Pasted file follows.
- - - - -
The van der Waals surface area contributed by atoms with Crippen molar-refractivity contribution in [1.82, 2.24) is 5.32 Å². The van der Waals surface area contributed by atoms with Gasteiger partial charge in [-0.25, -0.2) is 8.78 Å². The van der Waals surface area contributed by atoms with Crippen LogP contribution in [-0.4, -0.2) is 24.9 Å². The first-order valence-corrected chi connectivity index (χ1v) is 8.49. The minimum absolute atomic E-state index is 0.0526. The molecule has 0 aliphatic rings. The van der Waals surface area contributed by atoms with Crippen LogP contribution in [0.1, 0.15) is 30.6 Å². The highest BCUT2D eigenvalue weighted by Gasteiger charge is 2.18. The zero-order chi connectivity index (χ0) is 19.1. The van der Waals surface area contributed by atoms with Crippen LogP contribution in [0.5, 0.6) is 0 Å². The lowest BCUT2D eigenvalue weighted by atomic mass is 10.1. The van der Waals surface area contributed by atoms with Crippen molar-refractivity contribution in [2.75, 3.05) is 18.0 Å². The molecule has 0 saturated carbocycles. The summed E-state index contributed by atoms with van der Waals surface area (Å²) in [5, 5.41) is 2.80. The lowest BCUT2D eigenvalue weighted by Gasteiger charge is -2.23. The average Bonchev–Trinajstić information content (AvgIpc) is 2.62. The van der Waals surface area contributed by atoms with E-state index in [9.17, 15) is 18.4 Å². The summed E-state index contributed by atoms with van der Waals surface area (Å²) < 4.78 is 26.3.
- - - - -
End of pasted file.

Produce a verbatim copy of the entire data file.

The van der Waals surface area contributed by atoms with Crippen molar-refractivity contribution in [1.82, 2.24) is 5.32 Å². The van der Waals surface area contributed by atoms with Gasteiger partial charge in [-0.25, -0.2) is 8.78 Å². The van der Waals surface area contributed by atoms with Crippen LogP contribution in [-0.4, -0.2) is 24.9 Å². The first-order valence-corrected chi connectivity index (χ1v) is 8.49. The minimum absolute atomic E-state index is 0.0526. The molecule has 0 aliphatic rings. The van der Waals surface area contributed by atoms with Crippen LogP contribution in [0.1, 0.15) is 30.6 Å². The highest BCUT2D eigenvalue weighted by Gasteiger charge is 2.18. The zero-order chi connectivity index (χ0) is 19.1. The van der Waals surface area contributed by atoms with Crippen LogP contribution in [0.5, 0.6) is 0 Å². The lowest BCUT2D eigenvalue weighted by atomic mass is 10.1. The van der Waals surface area contributed by atoms with Crippen molar-refractivity contribution in [2.75, 3.05) is 18.0 Å². The molecule has 0 saturated carbocycles. The summed E-state index contributed by atoms with van der Waals surface area (Å²) in [5, 5.41) is 2.80. The lowest BCUT2D eigenvalue weighted by Gasteiger charge is -2.23. The average Bonchev–Trinajstić information content (AvgIpc) is 2.62. The van der Waals surface area contributed by atoms with E-state index in [9.17, 15) is 18.4 Å². The summed E-state index contributed by atoms with van der Waals surface area (Å²) < 4.78 is 26.3.